A friend came to our home in Yokohama, Japan, some years ago. He had been my roommate aboard an aircraft carrier and had become a Christian during our time together. On this visit he said, “I have that deep inner peace that I belong to Christ, but I don’t have daily victory. I don’t have joy.”
Of course something was wrong. Joy and peace are basic results of salvation. Jesus promised us in John 16:22: “I will see you again and you will rejoice, and no one will take away your joy.”
When the seventy returned from their evangelistic itinerary, rejoicing because of the power they had and miracles they had done, Jesus told them that their joy was misplaced: “However, do not rejoice that the spirits submit to you, but rejoice that your names are written in heaven” (Luke 10:20).
My salvation is from God, and so is my joy. Salvation is the basis for joy. We tend to think that circumstances are the primary cause for joy, but this is not so:
“Though the fig tree does not bud and there are no grapes on the vines, though the olive crop fails and the fields produce no food, though there are no sheep in the pen and no cattle in the stalls, yet I will rejoice in the LORD, I will be joyful in God my Savior” (Habakkuk 3:17-18).
Pleasure is a result of circumstances. Pleasure and joy may be expressed in the same way, but they are not the same. For instance, I can sing for joy, or I can sing for pleasure. In the first case, singing is the result of the great joy—my joy bursts out into singing. In the second case, singing is the cause of the pleasure, not the result of it. I can sing or dance or laugh for joy, but singing, dancing, and laughing will not bring me joy. They might bring pleasure, and we can convince ourselves that this pleasure is joy.
Since joy is directly related to salvation, why do we lack it? Hebrews 12:11 gives an explanation: “No discipline seems pleasant at the time, but painful. Later on, however, it produces a harvest of righteousness and peace for those who have been trained by it.”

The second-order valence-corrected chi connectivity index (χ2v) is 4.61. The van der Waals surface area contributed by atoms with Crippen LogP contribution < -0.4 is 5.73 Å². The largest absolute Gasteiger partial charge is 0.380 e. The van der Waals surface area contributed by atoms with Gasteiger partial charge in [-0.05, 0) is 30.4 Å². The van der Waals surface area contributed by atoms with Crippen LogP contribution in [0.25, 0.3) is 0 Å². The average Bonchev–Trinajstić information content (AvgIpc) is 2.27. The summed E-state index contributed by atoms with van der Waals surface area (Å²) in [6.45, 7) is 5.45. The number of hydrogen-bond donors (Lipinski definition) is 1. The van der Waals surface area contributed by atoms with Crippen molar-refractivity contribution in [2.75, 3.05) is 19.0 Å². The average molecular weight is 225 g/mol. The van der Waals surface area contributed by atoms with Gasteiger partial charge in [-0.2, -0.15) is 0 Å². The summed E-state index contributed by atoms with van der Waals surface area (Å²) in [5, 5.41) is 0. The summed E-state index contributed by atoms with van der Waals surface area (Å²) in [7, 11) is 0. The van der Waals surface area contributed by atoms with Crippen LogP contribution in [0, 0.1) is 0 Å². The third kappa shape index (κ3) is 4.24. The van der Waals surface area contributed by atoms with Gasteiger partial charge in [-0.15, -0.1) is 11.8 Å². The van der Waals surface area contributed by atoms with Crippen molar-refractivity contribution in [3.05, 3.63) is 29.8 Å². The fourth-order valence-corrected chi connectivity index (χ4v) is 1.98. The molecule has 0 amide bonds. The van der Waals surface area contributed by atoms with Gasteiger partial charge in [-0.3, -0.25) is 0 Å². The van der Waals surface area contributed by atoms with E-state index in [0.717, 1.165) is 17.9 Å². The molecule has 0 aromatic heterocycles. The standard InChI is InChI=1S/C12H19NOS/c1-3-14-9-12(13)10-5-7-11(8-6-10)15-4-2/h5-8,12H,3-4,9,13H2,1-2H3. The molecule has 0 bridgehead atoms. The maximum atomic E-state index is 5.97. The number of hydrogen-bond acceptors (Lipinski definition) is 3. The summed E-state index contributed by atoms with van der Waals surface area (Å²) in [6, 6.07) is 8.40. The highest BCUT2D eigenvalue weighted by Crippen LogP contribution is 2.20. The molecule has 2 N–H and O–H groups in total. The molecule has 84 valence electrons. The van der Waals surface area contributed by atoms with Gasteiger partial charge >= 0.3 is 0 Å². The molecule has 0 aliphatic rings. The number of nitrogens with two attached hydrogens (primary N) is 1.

God disciplines us for unconfessed sin (Hebrews 12:5-6). He intends that discipline to be temporary. To those who respond to it and learn from it, God’s loving discipline yields peace and a right relationship with Him. If we do not learn from it, the discipline continues, and so does our lack of joy. When we confess and forsake our sins, the joy returns.
One of the reasons we have great joy when we receive Christ is that we are forgiven. We are cleansed of years of accumulated sin. If we begin accumulating sins again after conversion, it is no wonder that the joy goes away. Walking in a joyful relationship with God requires being honest with Him. God has promised His faithfulness to forgive and cleanse us on this condition:
“If we confess our sins, he is faithful and just and will forgive us our sins and purify us from all unrighteousness” (1 John 1:9).
When my friend realized that daily joy was a matter of instant confession, he confessed his sins, and his joy was restored.
When King David sinned, God disciplined him, and he lost his joy. Psalm 51 is a record of his confession:
“Restore to me the joy of your salvation and grant me a willing spirit, to sustain me. Then I will teach transgressors your ways, and sinners will turn back to you” (Psalm 51:12-13).
David knew that he could not teach transgressors or cause sinners to come to the Lord as long as he was without the joy of his salvation. Think of the people you know who are effective in evangelism. Are they joyful, or are they just people who know all the right answers? The joyful Christian life leads others to God. If we are going to draw water from the well of salvation, let’s do it with joy.
*Excerpted from Being Christian. To purchase, visit ccmbooks.org/bookstore.